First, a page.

A few strange things happened there.
I’d started working at the Brandon Oak, a village pub a few miles out of town. Can’t even remember how I got that job, but I did and I loved it. I’d bought a car with the money I got from the sale of my Triumph 2000, so I was independently mobile and drove to work in my Ford Fiesta with the license plate NOBB 375. It became fondly known as NOB among my friends. It was military blue, a manual, with a hatchback. We still reminisce about NOB today and all the places it took us and the late night conversations and confessions that were revealed within it. The cigarettes smoked, the pizzas and beer consumed on the back seat, the pick ups and drop-offs, journeys long and short and a good few goodnight pashes, full of hope and endorphins that took place across the divide between passenger seat and drivers. Ahhh what happened to those days?
At the Brandon Oak everyone loved the new ‘Aussie’ girl behind the bar, particularly the rugby boys that used to drink there after training and Saturday afternoon games. The patrons never let me live down the moment that a man with a thick Yorkshire accent came in and ordered A pint of lager, half a cider and what sounded like ‘a cork’. I poured him the pint and the half of cider and then said ‘What do you want me to do with the cork?’
He replied ‘Just put it in a glass.’ With a look that said ‘What else would you do with a cork?’
So I found a cork from a bowl at the back of the bar and put it in a glass for him. I thought it was a bit strange but maybe it was some pub ritual, for a game or something.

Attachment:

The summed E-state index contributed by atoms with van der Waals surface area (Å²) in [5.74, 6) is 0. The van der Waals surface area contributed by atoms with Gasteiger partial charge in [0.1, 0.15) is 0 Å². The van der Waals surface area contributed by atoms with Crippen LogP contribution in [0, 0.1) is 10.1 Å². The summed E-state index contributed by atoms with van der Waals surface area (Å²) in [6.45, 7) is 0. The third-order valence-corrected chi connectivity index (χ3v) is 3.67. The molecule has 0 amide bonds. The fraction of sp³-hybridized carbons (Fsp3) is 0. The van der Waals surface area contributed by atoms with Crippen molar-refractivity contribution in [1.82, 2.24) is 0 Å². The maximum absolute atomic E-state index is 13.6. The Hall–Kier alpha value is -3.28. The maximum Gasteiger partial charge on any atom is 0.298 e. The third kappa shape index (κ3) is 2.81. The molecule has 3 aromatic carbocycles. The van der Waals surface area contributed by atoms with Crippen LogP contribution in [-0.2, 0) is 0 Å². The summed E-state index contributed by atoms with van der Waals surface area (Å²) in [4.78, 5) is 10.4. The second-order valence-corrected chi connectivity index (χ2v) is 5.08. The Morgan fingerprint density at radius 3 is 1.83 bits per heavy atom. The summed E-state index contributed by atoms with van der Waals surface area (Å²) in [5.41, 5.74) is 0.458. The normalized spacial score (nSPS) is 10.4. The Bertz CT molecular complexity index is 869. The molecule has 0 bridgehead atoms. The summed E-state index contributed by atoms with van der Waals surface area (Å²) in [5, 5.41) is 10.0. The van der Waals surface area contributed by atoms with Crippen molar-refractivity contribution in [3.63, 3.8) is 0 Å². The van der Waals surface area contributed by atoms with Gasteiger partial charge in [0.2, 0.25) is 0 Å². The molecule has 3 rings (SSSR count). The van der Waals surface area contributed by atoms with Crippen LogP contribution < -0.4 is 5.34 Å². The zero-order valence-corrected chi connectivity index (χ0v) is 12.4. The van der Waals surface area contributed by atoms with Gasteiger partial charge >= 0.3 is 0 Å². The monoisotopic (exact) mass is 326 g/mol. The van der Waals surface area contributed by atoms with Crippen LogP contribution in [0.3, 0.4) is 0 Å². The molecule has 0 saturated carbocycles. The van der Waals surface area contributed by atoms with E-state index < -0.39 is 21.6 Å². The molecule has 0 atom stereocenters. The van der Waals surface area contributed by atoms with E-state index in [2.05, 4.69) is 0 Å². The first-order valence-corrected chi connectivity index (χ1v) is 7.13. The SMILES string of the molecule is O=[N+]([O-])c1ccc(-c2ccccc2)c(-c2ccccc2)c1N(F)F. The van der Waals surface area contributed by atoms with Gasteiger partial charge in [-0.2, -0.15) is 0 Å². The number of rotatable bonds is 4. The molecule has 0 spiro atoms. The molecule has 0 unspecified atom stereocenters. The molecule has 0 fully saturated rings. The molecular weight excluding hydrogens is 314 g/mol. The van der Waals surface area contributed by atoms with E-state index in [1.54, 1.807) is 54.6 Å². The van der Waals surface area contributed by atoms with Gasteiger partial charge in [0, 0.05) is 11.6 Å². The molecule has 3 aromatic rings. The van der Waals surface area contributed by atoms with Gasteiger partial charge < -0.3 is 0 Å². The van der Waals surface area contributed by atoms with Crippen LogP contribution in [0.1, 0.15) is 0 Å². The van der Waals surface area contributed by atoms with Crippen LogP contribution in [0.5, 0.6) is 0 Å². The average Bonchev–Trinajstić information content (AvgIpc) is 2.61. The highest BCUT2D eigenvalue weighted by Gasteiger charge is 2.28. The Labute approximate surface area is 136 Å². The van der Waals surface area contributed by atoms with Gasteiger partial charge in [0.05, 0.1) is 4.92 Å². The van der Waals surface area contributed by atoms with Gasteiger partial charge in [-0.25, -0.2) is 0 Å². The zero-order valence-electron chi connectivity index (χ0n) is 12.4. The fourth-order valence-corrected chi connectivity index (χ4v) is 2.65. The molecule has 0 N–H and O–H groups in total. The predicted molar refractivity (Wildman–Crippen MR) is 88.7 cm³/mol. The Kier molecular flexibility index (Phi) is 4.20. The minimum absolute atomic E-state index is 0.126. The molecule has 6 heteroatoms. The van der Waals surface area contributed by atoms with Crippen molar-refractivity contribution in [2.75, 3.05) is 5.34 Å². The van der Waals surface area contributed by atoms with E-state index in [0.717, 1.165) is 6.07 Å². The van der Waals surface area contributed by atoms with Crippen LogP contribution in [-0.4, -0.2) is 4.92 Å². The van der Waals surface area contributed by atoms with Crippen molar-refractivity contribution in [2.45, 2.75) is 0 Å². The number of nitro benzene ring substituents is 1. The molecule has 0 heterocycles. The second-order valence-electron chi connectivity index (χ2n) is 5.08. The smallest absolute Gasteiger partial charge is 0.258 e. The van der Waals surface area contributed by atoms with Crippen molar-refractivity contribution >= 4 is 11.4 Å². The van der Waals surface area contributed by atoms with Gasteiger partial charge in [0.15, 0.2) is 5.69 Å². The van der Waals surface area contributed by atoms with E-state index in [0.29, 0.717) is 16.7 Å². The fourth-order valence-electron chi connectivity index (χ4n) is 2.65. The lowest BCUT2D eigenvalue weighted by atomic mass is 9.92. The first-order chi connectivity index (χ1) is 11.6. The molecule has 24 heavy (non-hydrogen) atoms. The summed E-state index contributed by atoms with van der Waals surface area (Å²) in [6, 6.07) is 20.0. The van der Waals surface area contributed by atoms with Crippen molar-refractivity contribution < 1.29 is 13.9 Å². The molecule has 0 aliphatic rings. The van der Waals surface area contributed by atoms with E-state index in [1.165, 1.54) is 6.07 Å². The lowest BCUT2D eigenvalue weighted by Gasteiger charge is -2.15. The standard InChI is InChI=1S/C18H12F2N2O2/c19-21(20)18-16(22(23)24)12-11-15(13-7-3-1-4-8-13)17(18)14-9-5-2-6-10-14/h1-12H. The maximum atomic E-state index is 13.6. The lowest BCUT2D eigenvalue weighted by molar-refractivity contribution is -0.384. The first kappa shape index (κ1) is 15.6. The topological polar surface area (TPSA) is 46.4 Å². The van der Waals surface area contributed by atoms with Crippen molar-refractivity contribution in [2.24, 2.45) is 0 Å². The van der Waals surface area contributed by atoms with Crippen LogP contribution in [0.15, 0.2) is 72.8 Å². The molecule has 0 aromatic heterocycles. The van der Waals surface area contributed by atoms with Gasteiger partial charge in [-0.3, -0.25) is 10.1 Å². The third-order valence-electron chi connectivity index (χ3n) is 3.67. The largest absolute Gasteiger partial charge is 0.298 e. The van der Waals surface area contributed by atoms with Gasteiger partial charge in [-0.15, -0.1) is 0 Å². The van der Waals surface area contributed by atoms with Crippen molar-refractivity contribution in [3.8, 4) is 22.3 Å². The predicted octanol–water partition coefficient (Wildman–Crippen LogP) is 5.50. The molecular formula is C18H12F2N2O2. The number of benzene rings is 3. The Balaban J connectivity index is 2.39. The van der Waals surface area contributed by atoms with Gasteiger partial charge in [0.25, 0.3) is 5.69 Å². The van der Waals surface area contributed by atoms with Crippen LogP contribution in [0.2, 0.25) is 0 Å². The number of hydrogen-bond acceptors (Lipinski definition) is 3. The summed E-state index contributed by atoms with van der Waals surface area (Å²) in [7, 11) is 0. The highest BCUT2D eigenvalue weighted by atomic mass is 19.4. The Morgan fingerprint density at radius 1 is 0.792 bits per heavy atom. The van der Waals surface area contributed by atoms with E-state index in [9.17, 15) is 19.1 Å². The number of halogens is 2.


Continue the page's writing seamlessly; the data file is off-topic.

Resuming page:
He looked at the cork in the glass quite bemused. ‘What’s that?’ he said.
‘A cork in a glass.’ I replied. I was perplexed myself about the strange order but it was exactly what he asked for.
‘No no no,’ he smiled shaking his head, ‘A cork…corker cola…black stuff that ya drink, love.’
‘Oh Coke!’ I said feeling pretty stupid. ‘Sorry about that.’
The bar staff and other patrons at the bar were in hysterics as I poured the man a glass of Coca Cola. Even I laughed too.
There was a bet on between the rugby boys (which I only found out about much later) of who would be the first to take the Aussie out on a date. They all flirted and vied for my attention, clearly wanting to win the bet. I was obliviously lapping up every minute of it. I think the pub gaffer even had a fiver on it. The winner was Lee…can’t remember his surname now, but he was the best looking one, the David Beckham of the village. I was always a sucker for the good looking ones with blue eyes.